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Desorption is a phenomenon whereby a substance is released from or through a surface. The process is the opposite of sorption (that is, either adsorption or absorption). This occurs in a system being in the state of sorption equilibrium between bulk phase (fluid, i.e. gas or liquid solution) and an adsorbing surface (solid or boundary separating two fluids). When the concentration (or pressure) of substance in the bulk phase is lowered, some of the sorbed substance changes to the bulk state.
In chemistry, especially chromatography, desorption is the ability for a chemical to move with the mobile phase. The more a chemical desorbs, the less likely it will adsorb, thus instead of sticking to the stationary phase, the chemical moves up with the solvent front.
After adsorption, the adsorbed chemical will remain on the substrate nearly indefinitely, provided the temperature remains low. However, as the temperature rises, so does the likelihood of desorption. The general equation for the rate of desorption is:
where is the rate constant for desorption, is the concentration of the adsorbed material, and is the kinetic order of desorption.
Usually, the order of the desorption can be predicted by the number of elementary steps involved:
Atomic or simple molecular desorption will typically be a first-order process (i.e., a simple molecule on the surface of the substrate desorbs into a gaseous form).
Recombinative molecular desorption will generally be a second-order process (i.e., two hydrogen atoms on the surface desorb and form a gaseous H2 molecule).
The rate constant may be expressed in the form
where is the "attempt frequency" (often the Greek letter ), the chance of the adsorbed molecule overcoming its potential barrier to desorption, is the activation energy of desorption, is the Boltzmann constant, and is the temperature.
Depending on the nature of the absorbent/adsorbent-to-surface bond, there are a multitude of mechanisms for desorption. The surface bond of a sorbant can be cleaved thermally, through chemical reactions or by radiation, all which may result in desorption of the species.
Reductive or oxidative desorptionEdit
In some cases, adsorbed molecules are chemically bonded to the surface/material, providing a strong adhesion and limiting desorption. If this is the case, desorption requires a chemical reaction which cleaves the chemical bonds. One way to accomplish this is to apply a voltage to the surface, resulting in either reduction or oxidation of the adsorbed molecule (depending on the bias and the adsorbed molecules).
In a typical example of reductive desorption, a self-assembled monolayers of alkyl thiols on a gold surface can be removed by applying a negative bias to the surface resulting in reduction of the sulfur head-group. The chemical reaction for this process would be:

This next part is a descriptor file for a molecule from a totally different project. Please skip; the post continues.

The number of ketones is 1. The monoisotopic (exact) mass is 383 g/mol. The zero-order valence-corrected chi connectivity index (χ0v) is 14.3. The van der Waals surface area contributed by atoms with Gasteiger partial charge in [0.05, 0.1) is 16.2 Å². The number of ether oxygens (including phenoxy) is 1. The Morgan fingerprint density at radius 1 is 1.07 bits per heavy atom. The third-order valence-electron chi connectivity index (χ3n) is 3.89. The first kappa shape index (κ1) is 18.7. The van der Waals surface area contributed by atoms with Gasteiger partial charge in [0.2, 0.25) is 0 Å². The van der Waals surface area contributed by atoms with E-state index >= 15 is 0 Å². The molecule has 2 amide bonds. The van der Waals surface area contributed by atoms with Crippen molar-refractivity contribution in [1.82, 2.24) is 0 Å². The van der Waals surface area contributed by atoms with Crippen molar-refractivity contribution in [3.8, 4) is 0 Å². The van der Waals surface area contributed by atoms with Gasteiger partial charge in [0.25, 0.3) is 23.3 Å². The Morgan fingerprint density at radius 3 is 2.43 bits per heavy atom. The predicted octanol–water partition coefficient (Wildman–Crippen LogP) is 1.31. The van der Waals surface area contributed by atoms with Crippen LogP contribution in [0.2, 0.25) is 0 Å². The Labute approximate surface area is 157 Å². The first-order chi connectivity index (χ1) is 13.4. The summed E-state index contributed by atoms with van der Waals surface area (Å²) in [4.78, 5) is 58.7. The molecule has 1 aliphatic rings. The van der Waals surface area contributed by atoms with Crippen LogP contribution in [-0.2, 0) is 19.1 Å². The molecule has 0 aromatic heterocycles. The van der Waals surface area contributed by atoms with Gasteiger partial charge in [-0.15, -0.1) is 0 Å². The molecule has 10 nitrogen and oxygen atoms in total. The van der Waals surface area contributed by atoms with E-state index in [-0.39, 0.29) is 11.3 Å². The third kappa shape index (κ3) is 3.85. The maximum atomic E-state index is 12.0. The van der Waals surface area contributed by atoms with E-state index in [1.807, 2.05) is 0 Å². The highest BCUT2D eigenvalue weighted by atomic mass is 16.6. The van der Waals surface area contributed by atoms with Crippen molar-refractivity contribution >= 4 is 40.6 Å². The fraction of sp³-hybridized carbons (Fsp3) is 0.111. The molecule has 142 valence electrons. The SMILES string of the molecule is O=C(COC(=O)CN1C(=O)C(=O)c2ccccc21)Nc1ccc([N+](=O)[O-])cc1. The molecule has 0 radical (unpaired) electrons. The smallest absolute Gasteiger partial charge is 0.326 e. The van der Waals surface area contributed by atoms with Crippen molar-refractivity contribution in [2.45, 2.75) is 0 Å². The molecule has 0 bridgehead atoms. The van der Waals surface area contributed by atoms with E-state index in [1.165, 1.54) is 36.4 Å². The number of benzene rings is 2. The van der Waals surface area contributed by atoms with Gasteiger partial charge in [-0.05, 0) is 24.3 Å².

where R is an alkyl chain (e.g. CH3), S is the sulfur atom of the thiol group, Au is a gold surface atom and e− is an electron supplied by an external voltage source.
Another application for reductive/oxidative desorption is to clean active carbon material through electrochemical regeneration.
Electron-stimulated desorption occurs as a result of an electron beam incident upon a surface in vacuum, as is common in particle physics and industrial processes such as scanning electron microscopy (SEM). At atmospheric pressure, molecules may weakly bond to surfaces in what is known as adsorption. These molecules may form monolayers at a density of 1015 atoms/(cm2 ) for a perfectly smooth surface,. One monolayer or several may form, depending on the bonding capabilities of the molecules. If an electron beam is incident upon the surface, it provides energy to break the bonds of the surface with molecules in the adsorbed monolayer(s), causing pressure to increase in the system.
Once a molecule is desorbed into the vacuum volume, it is removed via the vacuum's pumping mechanism (re-adsorption is negligible). Hence, fewer molecules are available for desorption, and an increasing number of electrons are required to maintain constant desorption.
- Somorjai, Gabor A.; Li, Yimin (2010). Introduction to Surface Chemistry and Catalysis. John Wiley and Sons. Section 4.6.
- Sun, K., Jiang, B., & Jiang, X. (2011). Electrochemical desorption of self-assembled monolayers and its applications in surface chemistry and cell biology. Journal of Electroanalytical Chemistry, 656(1), 223-230.
- M. H. Hablanian (1997). High-Volume Technology, A Practical Guide. Second Edition. Marcel Dekker, Inc.